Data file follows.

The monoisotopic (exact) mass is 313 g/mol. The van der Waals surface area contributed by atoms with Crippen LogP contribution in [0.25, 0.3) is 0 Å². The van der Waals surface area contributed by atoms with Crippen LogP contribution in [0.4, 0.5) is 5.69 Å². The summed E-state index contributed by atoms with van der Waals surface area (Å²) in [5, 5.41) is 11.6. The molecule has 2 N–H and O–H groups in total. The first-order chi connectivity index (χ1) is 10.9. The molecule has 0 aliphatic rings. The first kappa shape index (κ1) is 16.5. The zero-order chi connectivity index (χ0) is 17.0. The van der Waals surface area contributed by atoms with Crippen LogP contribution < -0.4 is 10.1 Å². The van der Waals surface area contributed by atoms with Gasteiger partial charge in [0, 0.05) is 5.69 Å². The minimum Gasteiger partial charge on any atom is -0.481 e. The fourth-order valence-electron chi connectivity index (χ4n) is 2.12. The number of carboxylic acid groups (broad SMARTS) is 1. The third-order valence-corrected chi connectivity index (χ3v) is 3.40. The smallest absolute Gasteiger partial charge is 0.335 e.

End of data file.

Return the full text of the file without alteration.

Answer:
The monoisotopic (exact) mass is 313 g/mol. The van der Waals surface area contributed by atoms with Crippen LogP contribution in [0.25, 0.3) is 0 Å². The van der Waals surface area contributed by atoms with Crippen LogP contribution in [0.4, 0.5) is 5.69 Å². The summed E-state index contributed by atoms with van der Waals surface area (Å²) in [5, 5.41) is 11.6. The molecule has 2 N–H and O–H groups in total. The first-order chi connectivity index (χ1) is 10.9. The molecule has 0 aliphatic rings. The first kappa shape index (κ1) is 16.5. The zero-order chi connectivity index (χ0) is 17.0. The van der Waals surface area contributed by atoms with Crippen LogP contribution < -0.4 is 10.1 Å². The van der Waals surface area contributed by atoms with Gasteiger partial charge in [0, 0.05) is 5.69 Å². The minimum Gasteiger partial charge on any atom is -0.481 e. The fourth-order valence-electron chi connectivity index (χ4n) is 2.12. The number of carboxylic acid groups (broad SMARTS) is 1. The third-order valence-corrected chi connectivity index (χ3v) is 3.40. The smallest absolute Gasteiger partial charge is 0.335 e.